PARKLAND, Fla. — Thousands gathered Sunday night in Parkland, Florida, to pay tribute to 17 lives taken too soon.
Fourteen students and three staff members were killed on Valentine's Day in 2018 at Marjory Stoneman Douglas High School.
"We've always stayed together, we've always been together and, you know, as tragic as this was, it just gave us an opportunity to come closer together," said Parkland Mayor Richard Walker.
Among those who were killed was Joaquin Oliver.
"We lost our son three years ago and we needed to do something immediately," said Manuel Oliver.
Now, Manuel Oliver and his wife, Patricia, are turning their pain into purpose with what they're calling "shame cards."
"These are graphics of cities that have suffered gun violence," said Manuel Oliver. "You can send these to your congressmen, to members of Congress that represent each of these cities that we're holding."
After the shooting in 2018, Florida lawmakers passed a bill that raised the minimum age to purchase a firearm from 18 to 21. It requires a three-day waiting period, but it did not ban assault and assault-style weapons.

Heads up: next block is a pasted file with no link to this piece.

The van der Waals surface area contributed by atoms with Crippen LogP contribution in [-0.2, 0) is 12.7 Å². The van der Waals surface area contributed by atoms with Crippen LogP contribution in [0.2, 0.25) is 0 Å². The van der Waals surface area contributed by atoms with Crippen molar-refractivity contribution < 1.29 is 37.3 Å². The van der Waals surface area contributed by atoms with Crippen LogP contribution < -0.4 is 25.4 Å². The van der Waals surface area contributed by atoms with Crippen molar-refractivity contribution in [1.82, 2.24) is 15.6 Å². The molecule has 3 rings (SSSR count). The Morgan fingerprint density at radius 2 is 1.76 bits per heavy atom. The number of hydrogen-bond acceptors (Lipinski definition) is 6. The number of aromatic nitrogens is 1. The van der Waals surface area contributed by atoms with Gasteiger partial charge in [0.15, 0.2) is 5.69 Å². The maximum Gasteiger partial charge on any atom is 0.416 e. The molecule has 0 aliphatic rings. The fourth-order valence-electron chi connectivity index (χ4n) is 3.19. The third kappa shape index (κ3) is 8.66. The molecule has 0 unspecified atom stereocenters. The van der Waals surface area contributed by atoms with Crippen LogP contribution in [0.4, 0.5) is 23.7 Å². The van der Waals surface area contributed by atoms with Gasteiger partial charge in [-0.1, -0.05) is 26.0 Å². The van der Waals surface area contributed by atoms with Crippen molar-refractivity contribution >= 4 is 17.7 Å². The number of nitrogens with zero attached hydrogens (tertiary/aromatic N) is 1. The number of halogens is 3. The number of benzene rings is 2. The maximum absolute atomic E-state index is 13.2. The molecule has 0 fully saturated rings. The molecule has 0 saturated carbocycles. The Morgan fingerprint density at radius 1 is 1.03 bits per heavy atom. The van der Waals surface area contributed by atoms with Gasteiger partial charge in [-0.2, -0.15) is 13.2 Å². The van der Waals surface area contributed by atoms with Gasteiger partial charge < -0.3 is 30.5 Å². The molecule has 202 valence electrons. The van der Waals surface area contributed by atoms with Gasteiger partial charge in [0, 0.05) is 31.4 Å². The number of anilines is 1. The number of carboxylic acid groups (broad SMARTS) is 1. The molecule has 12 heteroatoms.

Oliver said more needs to be done.
"For example, safe storage in a federal way, a red-flag law in a federal way," said Oliver. "None of them are actually infringing on your Second Amendment right, but all of them might be able to save lives."
Both Manuel and Patricia Oliver said they will continue to push forward in honor of their son and the 16 other lives that were lost.
"We have no limits," said Manuel Oliver. "We already went through the worst scenario that parents could go through. We promise everyone that we won't stop doing what we do until our last day in this life."
This story was originally published by Derek Lowe at WPTV.